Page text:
My Old Neighborhood: The Place Where it Happened

Memories of my old neighborhood, 38th and Chicago in Minneapolis, where George Floyd was murdered and how that address could become the symbol of a new era.

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On the corner of 38th and Chicago in Minneapolis, in the same brick building now housing Cup Foods, I used to stop at a soda fountain in Wilharms Pharmacy on my way home from school. Across the street, at Spielman Bros. Standard Oil station, I sat in the dead of winter next to a space heater with my father as Mike or his brother Austin changed the oil on dad’s ’54 Chevy. I got my haircuts at Hank’s Clip Shop, a few steps up the street. Hank had a little bottle on the counter which he held in front of me and shook vigorously as he proudly displayed the gall stones that a surgeon had removed from him. At Ring’s hobby shop around the corner, I was introduced to the pleasures of model airplane glue, not sniffing it but getting it all over my fingers and taking tactile pleasure in peeling it off. My high school was six blocks to the west, my grammar school four blocks to the east. My church was a block south. I grew up on 41st.

It was my neighborhood.


Smoke Rings, A Smoking Memoir – Gone Astray Podcast

Scientists say scent is the most evocative of our senses. I sit in a sidewalk cafe in Madrid, but this whiff of cigarette smoke takes me back to other cafes in other places where small talk, failed seductions, and heated discussions rose, sometimes in tight rings but, more often, in formless puffs.

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Whither (or Wither) the Handshake: Better Ways to Greet in the Age of the Virus

Why is shaking hands, especially now when a virus is spreading worldwide, still the accepted international greeting? Every winter, for about 30 years, I attended conferences and shook hundreds of hands. Every year, I got sick, although sometimes probably from air travel.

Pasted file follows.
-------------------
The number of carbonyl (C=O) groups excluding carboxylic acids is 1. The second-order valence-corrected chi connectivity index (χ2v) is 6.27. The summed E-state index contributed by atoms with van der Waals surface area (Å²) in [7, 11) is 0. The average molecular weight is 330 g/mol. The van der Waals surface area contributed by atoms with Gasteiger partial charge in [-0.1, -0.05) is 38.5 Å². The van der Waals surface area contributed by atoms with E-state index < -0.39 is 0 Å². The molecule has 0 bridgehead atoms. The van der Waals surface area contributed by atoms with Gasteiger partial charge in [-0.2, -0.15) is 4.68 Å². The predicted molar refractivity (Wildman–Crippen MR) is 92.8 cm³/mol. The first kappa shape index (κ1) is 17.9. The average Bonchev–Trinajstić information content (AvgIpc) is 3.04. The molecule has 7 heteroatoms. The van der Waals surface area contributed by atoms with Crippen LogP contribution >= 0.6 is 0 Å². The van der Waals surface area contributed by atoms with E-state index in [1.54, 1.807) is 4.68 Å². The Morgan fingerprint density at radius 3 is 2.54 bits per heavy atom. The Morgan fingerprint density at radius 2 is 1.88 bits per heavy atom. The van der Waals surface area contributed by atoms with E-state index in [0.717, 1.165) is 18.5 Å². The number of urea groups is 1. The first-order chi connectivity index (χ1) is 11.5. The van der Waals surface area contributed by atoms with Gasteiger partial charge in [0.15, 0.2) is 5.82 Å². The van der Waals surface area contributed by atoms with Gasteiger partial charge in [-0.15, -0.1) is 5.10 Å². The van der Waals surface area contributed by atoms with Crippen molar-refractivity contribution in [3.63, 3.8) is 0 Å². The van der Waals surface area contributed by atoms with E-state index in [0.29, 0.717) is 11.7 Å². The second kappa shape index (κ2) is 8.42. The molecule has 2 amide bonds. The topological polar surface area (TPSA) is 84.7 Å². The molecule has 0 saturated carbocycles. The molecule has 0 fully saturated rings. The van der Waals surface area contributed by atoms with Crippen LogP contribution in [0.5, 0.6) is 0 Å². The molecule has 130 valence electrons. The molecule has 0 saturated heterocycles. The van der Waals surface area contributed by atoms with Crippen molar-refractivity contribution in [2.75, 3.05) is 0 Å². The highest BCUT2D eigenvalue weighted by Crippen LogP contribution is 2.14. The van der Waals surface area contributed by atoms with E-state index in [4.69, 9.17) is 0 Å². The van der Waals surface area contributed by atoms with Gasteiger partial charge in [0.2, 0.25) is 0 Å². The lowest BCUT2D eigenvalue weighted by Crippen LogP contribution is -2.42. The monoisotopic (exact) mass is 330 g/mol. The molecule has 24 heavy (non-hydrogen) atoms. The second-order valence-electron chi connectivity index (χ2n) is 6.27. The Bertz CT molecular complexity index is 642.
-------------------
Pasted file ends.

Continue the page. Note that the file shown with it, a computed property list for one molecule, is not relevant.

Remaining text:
There are so many better was to offer a greeting than the handshake, which dates back to the 5th century BCE Greece as proof that neither party was carrying a dagger. The handshake was said to be de regueur in medieval Europe as a method knights used to shake loose hidden weapons. The usual command beginning our modern gladitorial sporting events is “shake hands and come out fighting.”

I also dislike handshakes as an expression of power by men who try to show their superiority by mashing my metacarpals, or the Trump-style handshake, trying to jerk a recipient’s arm from its socket.

The handshake is built on mistrust and power, not attitudes I wish to convey. I have always been uncomfortable with the double kiss, in all of its iterations, and as a stoic of Swedish extraction, hugs from strangers. Forget about the Maori or Inuit nose rub, or sticking my tongue out as they do in Tibet. I never got into the elbow bump, a ritual repeated every flu season, increasingly iffy now due to the practice of sneezing into it.

I find comfort and grace, not to mention safety, in Asian greetings.

The sweetest one is from Malaysia, bringing your hand to your heart, greeting someone “from the bottom of your heart.Sometimes you just lightly graze each other’s hand first.

Bows in Japan and China, convey respect, but their subtleties can convey many meanings including submissiveness.

A slight bow while pressing your hands together in prayer fashion originated in the Hindu Anjali Mudra, which means “I bow to the devine in you.” It is used throughout Asia. Namaste is the greeting in India and Nepal. Sawatdee, accompanied by the wai gesture, is used in Thailand, and Ayubowan, “may you live longer,” in Sri Lanka.

I know, the manner in which each is performed has its own cultural subtleties, but their origins, intentions and expressions are certainly more human and, in this day and age, healthy than the those of the sometimes defensive, violent and germy handshake.

Travel: Multiplying Peace and Understanding

Donald Trump’s careless, immoral immigration order is not only tragic for humanity but for travel, which promotes understanding and peace.

Shortly after the twin towers went down, I got an email from a National Geographic editor that a pending assignment for a story about an island in the Indian Ocean would not go forward. Exotic destinations were out, he said, Americans were turning inward.


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